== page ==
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How Do I Fix Low Water Pressure In My House?

Posted by Michael Kamps on Fri, May 03, 2013 @ 04:05 PM

It's more annoying than anything else. You can still take a shower but feel like it takes forever to rinse off. It's one of those things you chose not to live with. Other things you may pex tubing pexmallexperience like kitchen faucet or shaving in the morning.

The Causes of Low Water Pressure

Low water pressure is a phrase often used to describe what is technically a low flow situation, where one or more fixtures in a home do not provide adequate water flow. There is a relation between pressure and flow, but it is possible to have adequate water pressure but still have low flow out of one or more fixtures. For this section, we will use “Low Water Pressure” for both low water flow and low pressure, as they both have the same effect: not enough water being supplied to the fixture.

A Little Plumbing History:

Have you ever considered how many older, There are millions and most of these wonderful homes have older plumbing systems that are in a state of failure.

Through the early 1900′s, all the way to the 1950′s, galvanized water pipe was the plumbing water supply of choice.

Around the 1950′s copper pipe was introduced and it was the plumbing talk of the town. Yes, it was far superior to galvanized. It was lighter, more resistant to corrosion, easier to install, and less restrictive. Eventually, almost every new home would have a copper water supply at the heart of its plumbing system. Copper seemed like the undisputed water supply pipe of choice for years.

But, as things go in the world of economics, copper prices were becoming a factor. The huge copper market was becoming more and more volatile. Prices were ever increasing and the world of science began it’s amazing confirmation of the old phrase, “necessity is the mother of invention”. Yes, it was becoming necessary to find a way to replace the copper champion, right at the time plastics would be the eventual contender.

The Major Culprit: Corroded Piping

If you have low water pressure in your home or business and still have old galvanized steel pipes, chances are that they're corroded and clogged with rust and other minerals. Most often seen with steel or galvanized water piping after 18 to 20 years, the internal passageways of the pipe may be partially closed due to years of corrosion and mineral buildup.

Unfortunately, there is not much that can be done to correct this problem, other than replacing the pipes. This is an expensive, labor and material intensive job.

In most cases, homes with internally corroded pipes have “full flow” fixtures as well. Installing flow restrictors in the faucets and showerheads may help, especially when multiple fixtures are being used. For faucets, modern low flow faucets with aerators will seem to provide more flow than before.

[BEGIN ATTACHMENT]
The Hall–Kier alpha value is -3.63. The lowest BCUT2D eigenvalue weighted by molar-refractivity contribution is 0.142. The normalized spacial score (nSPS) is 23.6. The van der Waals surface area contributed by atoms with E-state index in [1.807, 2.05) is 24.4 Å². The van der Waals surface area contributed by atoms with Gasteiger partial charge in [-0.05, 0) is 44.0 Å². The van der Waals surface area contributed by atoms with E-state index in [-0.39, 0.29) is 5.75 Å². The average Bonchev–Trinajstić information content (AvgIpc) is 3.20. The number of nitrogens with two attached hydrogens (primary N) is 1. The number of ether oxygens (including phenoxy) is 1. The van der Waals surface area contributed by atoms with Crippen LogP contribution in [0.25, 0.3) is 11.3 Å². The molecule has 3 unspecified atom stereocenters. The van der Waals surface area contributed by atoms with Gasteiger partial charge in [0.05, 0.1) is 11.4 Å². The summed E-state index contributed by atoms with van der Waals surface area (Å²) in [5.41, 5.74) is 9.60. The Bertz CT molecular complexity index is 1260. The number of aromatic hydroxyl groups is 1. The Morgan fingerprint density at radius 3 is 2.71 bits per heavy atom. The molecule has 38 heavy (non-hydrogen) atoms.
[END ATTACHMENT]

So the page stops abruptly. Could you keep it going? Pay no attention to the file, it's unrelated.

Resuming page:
This won’t help your toilet tank to fill quickly, or your washing machine to fill any faster, but it can help reduce the appearance of low flow problems for showering, washing your hands, etc.

Today's Solution:

Today, the latest and greatest pipe of choice is called PEX. We won’t go into the absurdly long scientific name, PEX tubing is made from crosslinked HDPE (high density polyethylene) polymer. It is melted and continuously extruded into tube. The crosslinking process provides incredible strength and as a result PEX provides several advantages over metal pipes or rigid plastic pipe (PVC, CPVC, ABS). It is flexible, resistant to scale and chlorine, doesn’t corrode or develop pinholes, is faster to install than metal or rigid plastic, and it requires fewer connections and fittings.

You may be able to solve the problem yourself. The elbows and horizontal lowest level pipes are usually the main culprits because the minerals in the water will settle and corrode the interior of these pipes first. If you’re pretty handy, you might want to start by replacing the lowest horizontal pipes. Replace them with PEX or copper, your choice. But before you cut the old pipes, heed this warning. Avoid removing the 90-degree elbows or tees attached to the bottom of the vertical pipes. The threaded portion of a pipe is always the thinnest and breaks easily when it’s old and rusty. If you break the threads on the vertical pipe while you’re trying to remove the elbow, you'll be in real trouble. So do your best to keep those fittings intact with the vertical pipes and remove only the horizontal sections.

If this sounds too difficult, or a little more than you would want to try by yourself, talk to us about our pipe replacement system. It’s fast and affordable.

 

Tags: Plumbing, Flow Problems, Water Pressure